This feels a bit like writing a grown up version of the five sentence essays I had to write in kindergarten, about my hero. The truth is, though, that it’s roughly the same thing I would have written for Mrs. Snellgrove at Girard Elementary School in 1992. Because it’s still about my dad. My father was my hero when I was six, and the twenty years since then haven’t changed anything. My father has spent every day of my life teaching, correcting, and supporting me, showing me what a man should be, and laughing with me. I think every day about how unbelievably blessed I am to have my dad, and my heart breaks for people who have been robbed of that.
When I was two, my parents divorced, and we moved in with my grandmother. The way I understand it, dad was broke. Beyond broke. And Christmas was coming, not long after we moved back to Dothan. My father has always been a musician, playing drums and guitar in various bands in his 20’s, and has always had instruments as long as I can remember. That Christmas, my dad loaded up all of his drums and guitars and amps, and took a ride.
To a pawn shop.
Where he sold the things that he loved, to buy his children Christmas presents.
I could stop writing there. Because that alone tells you everything you could ever need to know about what kind of man my father is. But my dad didn’t stop there, so neither will I. Over the next 20+ years my dad worked (and continues to work) jobs that gave him chronic stress headaches, and incessant tension-related neck and back pain, to keep the lights on, food in our stomachs, send us to camps and on trips, and buy us more Christmas presents. But it hasn’t been just his traditional role as a provider that continues to make me proud to call my dad my role model and my hero. The way that he models his respect, and affection for, and his patience with my step-mother has been the guidepost for the way I treat women in my own life. When I went on my first real date in high school, he helped me wash and clean my car, made sure I had enough money to pay, and made double sure that I knew to open her door and walk on the curb-side of the street.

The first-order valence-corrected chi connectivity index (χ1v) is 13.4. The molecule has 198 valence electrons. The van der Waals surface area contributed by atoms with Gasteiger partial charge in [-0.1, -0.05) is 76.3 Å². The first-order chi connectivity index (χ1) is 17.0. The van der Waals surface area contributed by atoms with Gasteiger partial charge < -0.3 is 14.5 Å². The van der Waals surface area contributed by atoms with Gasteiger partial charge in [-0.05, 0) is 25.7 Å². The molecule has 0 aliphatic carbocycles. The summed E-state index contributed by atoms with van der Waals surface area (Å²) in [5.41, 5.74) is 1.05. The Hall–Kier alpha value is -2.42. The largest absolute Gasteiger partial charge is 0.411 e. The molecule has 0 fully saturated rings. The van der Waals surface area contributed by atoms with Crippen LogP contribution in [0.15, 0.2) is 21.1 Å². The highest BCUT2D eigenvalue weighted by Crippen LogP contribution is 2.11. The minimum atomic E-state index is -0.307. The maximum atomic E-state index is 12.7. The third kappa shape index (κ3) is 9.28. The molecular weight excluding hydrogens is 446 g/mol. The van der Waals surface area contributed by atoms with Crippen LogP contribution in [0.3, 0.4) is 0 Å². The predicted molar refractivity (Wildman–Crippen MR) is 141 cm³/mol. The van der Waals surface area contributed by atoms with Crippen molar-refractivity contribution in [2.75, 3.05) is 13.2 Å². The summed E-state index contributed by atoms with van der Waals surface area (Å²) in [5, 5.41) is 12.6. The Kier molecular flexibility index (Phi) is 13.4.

When I played football in high school, I was at best second string. But Tim Lee was always in the stands. Even for away games, in cold Tennessee November, he drove sometimes over an hour to sit and freeze on the off chance that I might see the field. Dad did the same when my brother and sister were in the band, years before I was there. He and mom never missed a game or performance. And when I moved to Georgia, and six months later resigned and moved home, dad was there with a U-Haul, paying no mind to the 3.5 hour drive or the $200 in gas, each way.
My father’s most substantial contribution (far above the emotional support he has given me) to my life has been to do his best to make me a man who is wholly and utterly in love with Jesus. And he has done that by example, by being that man himself.
I could go on, but I believe the point has been made, and taken.
My dad is my hero. He was my hero when I wrote nearly this same thing when I was six years old in Alabama. And he remains my hero, my best friend, and my biggest fan.
Ryan Lee is a contributor to The Southern C. He is an Alabama native living in Tennessee where he blogs about the issues facing men and the evolution of Southern culture on A Gentleman’s Journal.